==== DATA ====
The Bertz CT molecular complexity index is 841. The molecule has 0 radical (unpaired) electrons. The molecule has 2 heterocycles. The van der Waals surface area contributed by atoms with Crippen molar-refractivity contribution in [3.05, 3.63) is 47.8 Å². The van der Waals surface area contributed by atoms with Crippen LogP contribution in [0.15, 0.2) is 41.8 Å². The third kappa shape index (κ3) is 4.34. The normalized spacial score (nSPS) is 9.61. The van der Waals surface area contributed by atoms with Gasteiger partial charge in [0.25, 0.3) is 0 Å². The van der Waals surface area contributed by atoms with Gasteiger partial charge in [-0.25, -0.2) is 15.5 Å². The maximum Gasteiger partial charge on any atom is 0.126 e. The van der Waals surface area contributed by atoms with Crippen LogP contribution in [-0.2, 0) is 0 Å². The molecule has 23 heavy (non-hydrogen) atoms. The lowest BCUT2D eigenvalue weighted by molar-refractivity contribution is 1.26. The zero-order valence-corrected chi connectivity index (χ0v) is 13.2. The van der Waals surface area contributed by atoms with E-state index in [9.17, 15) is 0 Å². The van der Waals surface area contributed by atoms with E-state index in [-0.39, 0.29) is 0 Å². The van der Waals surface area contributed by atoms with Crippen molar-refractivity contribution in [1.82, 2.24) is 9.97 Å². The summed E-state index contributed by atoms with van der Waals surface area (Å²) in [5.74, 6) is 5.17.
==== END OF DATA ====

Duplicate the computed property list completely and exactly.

The Bertz CT molecular complexity index is 841. The molecule has 0 radical (unpaired) electrons. The molecule has 2 heterocycles. The van der Waals surface area contributed by atoms with Crippen molar-refractivity contribution in [3.05, 3.63) is 47.8 Å². The van der Waals surface area contributed by atoms with Crippen LogP contribution in [0.15, 0.2) is 41.8 Å². The third kappa shape index (κ3) is 4.34. The normalized spacial score (nSPS) is 9.61. The van der Waals surface area contributed by atoms with Gasteiger partial charge in [0.25, 0.3) is 0 Å². The van der Waals surface area contributed by atoms with Gasteiger partial charge in [-0.25, -0.2) is 15.5 Å². The maximum Gasteiger partial charge on any atom is 0.126 e. The van der Waals surface area contributed by atoms with Crippen LogP contribution in [-0.2, 0) is 0 Å². The molecule has 23 heavy (non-hydrogen) atoms. The lowest BCUT2D eigenvalue weighted by molar-refractivity contribution is 1.26. The zero-order valence-corrected chi connectivity index (χ0v) is 13.2. The van der Waals surface area contributed by atoms with E-state index in [9.17, 15) is 0 Å². The van der Waals surface area contributed by atoms with E-state index in [-0.39, 0.29) is 0 Å². The van der Waals surface area contributed by atoms with Crippen molar-refractivity contribution in [1.82, 2.24) is 9.97 Å². The summed E-state index contributed by atoms with van der Waals surface area (Å²) in [5.74, 6) is 5.17.